The Baucus health care bill would require taxes on medical devices such as X-ray machines, female condoms, HIV tests and surgical needles.
Bloggers on Wednesday, October 7th, 2009 in a posting on the conservative Web site TownHall.com
Conservative blogger says proposed tax could hit wide array of medical devices
Republicans often complain that the Democratic health care bills would impose a heavy tax burden on Americans. So when the Senate Finance Committee began considering a tax on medical devices — including some modest devices such as enema kits and breast pumps — it was no surprise that conservatives would use the tax to rally opposition.
Initially, the Finance panel was planning to subject all medical devices to the tax. (Technically this would be a tax on companies that make devices, based on their market share, rather than an excise tax on individual units.) But an outcry that it would lead to "tampon taxes" and "Q-tip taxes" led the committee's chairman, Sen. Max Baucus, D-Mont., to shift course. He decided to apply the tax rules based on the three medical device categories determined by the Food and Drug Administration. These categories align roughly with how complex and risky the devices are.
When the bill was unveiled on Sept. 16, 2009, Baucus said it would exempt items labeled Class I by the FDA, things such as enema kits and elastic bandages. Those items, which account for 47 percent of all devices, are often inexpensive and are defined as "present(ing) minimal potential for harm to the user" by the FDA.
But critics continued to argue that including all Class II devices — which rank between Class I and III in complexity and risk — would still mean imposing a tax on a host of inexpensive items that could ultimately be passed on to consumers. So Sept. 22, 2009, Baucus exempted from the tax all Class II items costing less than $100. (Class III items — the 10 percent that "sustain or support life, are implanted, or present potential unreasonable risk of illness or injury" — have always been subject to Baucus' proposed tax.)
This eased the attacks somewhat, but not entirely. Sen. Jon Kyl, R-Ariz., offered an amendment to eliminate the tax altogether, but on Oct. 1, 2009, it failed by a 10-13 vote.
Then, on Oct. 7, 2009, blogger Meredith Jessup on the conservative Web site TownHall.com cited work by a Washington Times columnist to show a wide range of items that she said would still be taxed despite Baucus' revision.
" Washington Times columnist Amanda Carpenter has looked into the matter and found that new moms who want to use a powered breast pump to bottle milk for their babies will have to pay this excise tax," Jessup wrote. "These pumping devices, Carpenter points out, typically retail for more than $100. In addition, other items used by both men and women — including 'pacemakers, ventilators, X-ray machines, powered wheelchairs and surgical needles — will be taxed too.' ... So what else is on this list of items to be taxed? Lots of things, including dentures, fetal cell-screening kits, female condoms (I'm surprised there aren't angry 'feminists' taking to the streets over this one), tests for syphilis and HIV, hip, knee, ankle and breast prosthetics, dialysis catheters, mammograms and sickle-cell anemia tests."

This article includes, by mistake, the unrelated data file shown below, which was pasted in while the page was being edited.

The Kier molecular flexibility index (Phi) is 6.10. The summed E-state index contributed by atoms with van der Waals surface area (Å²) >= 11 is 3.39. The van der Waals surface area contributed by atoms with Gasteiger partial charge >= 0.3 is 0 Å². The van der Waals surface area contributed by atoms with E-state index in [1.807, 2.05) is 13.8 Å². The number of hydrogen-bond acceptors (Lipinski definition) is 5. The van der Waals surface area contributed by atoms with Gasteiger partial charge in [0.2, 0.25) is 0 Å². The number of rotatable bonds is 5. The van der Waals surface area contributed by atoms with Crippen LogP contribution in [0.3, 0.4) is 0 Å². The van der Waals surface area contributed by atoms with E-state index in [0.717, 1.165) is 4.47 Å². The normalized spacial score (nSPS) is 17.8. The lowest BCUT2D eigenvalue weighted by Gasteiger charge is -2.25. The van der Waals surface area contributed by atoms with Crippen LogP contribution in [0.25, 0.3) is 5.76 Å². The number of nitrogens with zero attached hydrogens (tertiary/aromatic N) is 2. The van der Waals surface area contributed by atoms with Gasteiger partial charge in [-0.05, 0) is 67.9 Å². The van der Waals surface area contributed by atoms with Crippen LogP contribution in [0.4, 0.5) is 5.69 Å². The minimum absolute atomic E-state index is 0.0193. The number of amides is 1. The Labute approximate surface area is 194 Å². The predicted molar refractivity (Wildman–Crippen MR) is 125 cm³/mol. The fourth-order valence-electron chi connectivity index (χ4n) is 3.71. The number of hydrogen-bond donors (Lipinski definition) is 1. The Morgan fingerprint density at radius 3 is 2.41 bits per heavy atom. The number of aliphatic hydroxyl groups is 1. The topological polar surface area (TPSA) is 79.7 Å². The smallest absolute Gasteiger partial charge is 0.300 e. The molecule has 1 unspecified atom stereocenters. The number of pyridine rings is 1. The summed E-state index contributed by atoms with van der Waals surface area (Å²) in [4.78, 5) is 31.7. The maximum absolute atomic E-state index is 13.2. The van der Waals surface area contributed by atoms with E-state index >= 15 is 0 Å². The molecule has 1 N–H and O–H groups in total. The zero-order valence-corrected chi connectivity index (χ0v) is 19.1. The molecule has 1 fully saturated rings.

We found many other conservative bloggers have made similar claims.
We turned to the FDA's Web site to determine which items would be subject to the tax.
We found that the following items would still be subject to the current version of the proposed tax, either because they're rated Class III or because they're considered Class II and cost more than $100: powered breast pumps; tests for HIV; pacemakers; ventilators; X-ray machines; powered wheelchairs; hip, knee, ankle and breast prosthetics; and dentures. Many dialysis catheters are rated Class III, and the female condom is Class III. (Male condoms are Class II — go figure.) Assuming Jessup meant "mammography machines" rather than "mammograms," then you can add that to the list as well.
It's a bit more complicated to determine the taxability of the remaining four that Jessup mentioned. Tests for sickle-cell anemia and syphilis are both categorized as Class II, and a Web search turned up prices well below $100 per test, suggesting that both would be exempt. Meanwhile, most surgical needles are rated Class I or Class II, and the one fetal-cell screening kit rated by the FDA is considered Class II; for both the needles and the fetal-cell kit, we were unable to find price quotes on the Internet.
Based on this information alone, these products would seem likely to avoid the tax. However, congressional aides said that the final details about what's covered and not covered remain to be written. One possibility is that all Class II items that are generally sold directly to hospitals or doctors' offices, rather than to consumers directly, could be subject to the tax, even if they cost less than $100. Most likely, the Treasury Department would be responsible for providing final guidance — perhaps even a list of specific items — on which items fall into which category. So it's possible the four items above could eventually be hit by the tax.
So Jessup is correct about most of the items she cites: They would be subject to the tax. A few others she cites would not fall under the committee's latest definition for the tax, but the practical details of the bill right now are not yet settled, so it's possible that they will be taxed eventually. We should also add that the tax may not necessarily be included in the final health care bill that will be crafted from the various versions in different committees. But for now, the provision remains part of the Senate Finance bill. On balance, we rate Jessup's assertion Mostly True.